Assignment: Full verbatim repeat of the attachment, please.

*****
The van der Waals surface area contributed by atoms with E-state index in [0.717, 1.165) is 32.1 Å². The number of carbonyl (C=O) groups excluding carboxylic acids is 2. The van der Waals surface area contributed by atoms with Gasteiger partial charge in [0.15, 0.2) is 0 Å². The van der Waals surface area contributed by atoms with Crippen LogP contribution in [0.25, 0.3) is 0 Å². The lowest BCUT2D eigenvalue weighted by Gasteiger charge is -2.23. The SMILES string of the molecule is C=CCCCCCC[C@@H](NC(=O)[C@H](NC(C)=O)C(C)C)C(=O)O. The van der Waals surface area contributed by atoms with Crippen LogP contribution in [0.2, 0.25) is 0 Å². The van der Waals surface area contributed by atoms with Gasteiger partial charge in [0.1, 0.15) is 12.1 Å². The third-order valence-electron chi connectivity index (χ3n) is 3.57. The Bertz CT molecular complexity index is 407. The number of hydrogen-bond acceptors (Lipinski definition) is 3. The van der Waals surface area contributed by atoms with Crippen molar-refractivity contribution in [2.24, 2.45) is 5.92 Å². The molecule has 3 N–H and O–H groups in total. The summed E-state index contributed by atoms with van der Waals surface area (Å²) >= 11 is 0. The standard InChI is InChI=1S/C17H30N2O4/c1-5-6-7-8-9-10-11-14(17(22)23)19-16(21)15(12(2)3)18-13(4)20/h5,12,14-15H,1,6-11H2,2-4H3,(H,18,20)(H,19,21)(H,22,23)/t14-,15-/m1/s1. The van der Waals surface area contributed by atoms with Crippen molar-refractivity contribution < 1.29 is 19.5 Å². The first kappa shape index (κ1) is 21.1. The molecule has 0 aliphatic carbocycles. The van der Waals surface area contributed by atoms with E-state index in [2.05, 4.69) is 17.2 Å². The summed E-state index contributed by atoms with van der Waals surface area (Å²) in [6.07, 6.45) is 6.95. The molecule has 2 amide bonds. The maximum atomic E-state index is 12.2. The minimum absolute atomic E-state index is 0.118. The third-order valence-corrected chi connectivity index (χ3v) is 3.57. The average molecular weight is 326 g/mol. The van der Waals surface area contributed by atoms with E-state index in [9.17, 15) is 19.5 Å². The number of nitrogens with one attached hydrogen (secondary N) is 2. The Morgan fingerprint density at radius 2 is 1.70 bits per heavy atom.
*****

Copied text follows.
The van der Waals surface area contributed by atoms with E-state index in [0.717, 1.165) is 32.1 Å². The number of carbonyl (C=O) groups excluding carboxylic acids is 2. The van der Waals surface area contributed by atoms with Gasteiger partial charge in [0.15, 0.2) is 0 Å². The van der Waals surface area contributed by atoms with Crippen LogP contribution in [0.25, 0.3) is 0 Å². The lowest BCUT2D eigenvalue weighted by Gasteiger charge is -2.23. The SMILES string of the molecule is C=CCCCCCC[C@@H](NC(=O)[C@H](NC(C)=O)C(C)C)C(=O)O. The van der Waals surface area contributed by atoms with Crippen LogP contribution in [0.2, 0.25) is 0 Å². The van der Waals surface area contributed by atoms with Gasteiger partial charge in [0.1, 0.15) is 12.1 Å². The third-order valence-electron chi connectivity index (χ3n) is 3.57. The Bertz CT molecular complexity index is 407. The number of hydrogen-bond acceptors (Lipinski definition) is 3. The van der Waals surface area contributed by atoms with Crippen molar-refractivity contribution in [2.24, 2.45) is 5.92 Å². The molecule has 3 N–H and O–H groups in total. The summed E-state index contributed by atoms with van der Waals surface area (Å²) >= 11 is 0. The standard InChI is InChI=1S/C17H30N2O4/c1-5-6-7-8-9-10-11-14(17(22)23)19-16(21)15(12(2)3)18-13(4)20/h5,12,14-15H,1,6-11H2,2-4H3,(H,18,20)(H,19,21)(H,22,23)/t14-,15-/m1/s1. The van der Waals surface area contributed by atoms with Crippen molar-refractivity contribution < 1.29 is 19.5 Å². The first kappa shape index (κ1) is 21.1. The molecule has 0 aliphatic carbocycles. The van der Waals surface area contributed by atoms with E-state index in [2.05, 4.69) is 17.2 Å². The summed E-state index contributed by atoms with van der Waals surface area (Å²) in [6.07, 6.45) is 6.95. The molecule has 2 amide bonds. The maximum atomic E-state index is 12.2. The minimum absolute atomic E-state index is 0.118. The third-order valence-corrected chi connectivity index (χ3v) is 3.57. The average molecular weight is 326 g/mol. The van der Waals surface area contributed by atoms with E-state index in [9.17, 15) is 19.5 Å². The number of nitrogens with one attached hydrogen (secondary N) is 2. The Morgan fingerprint density at radius 2 is 1.70 bits per heavy atom.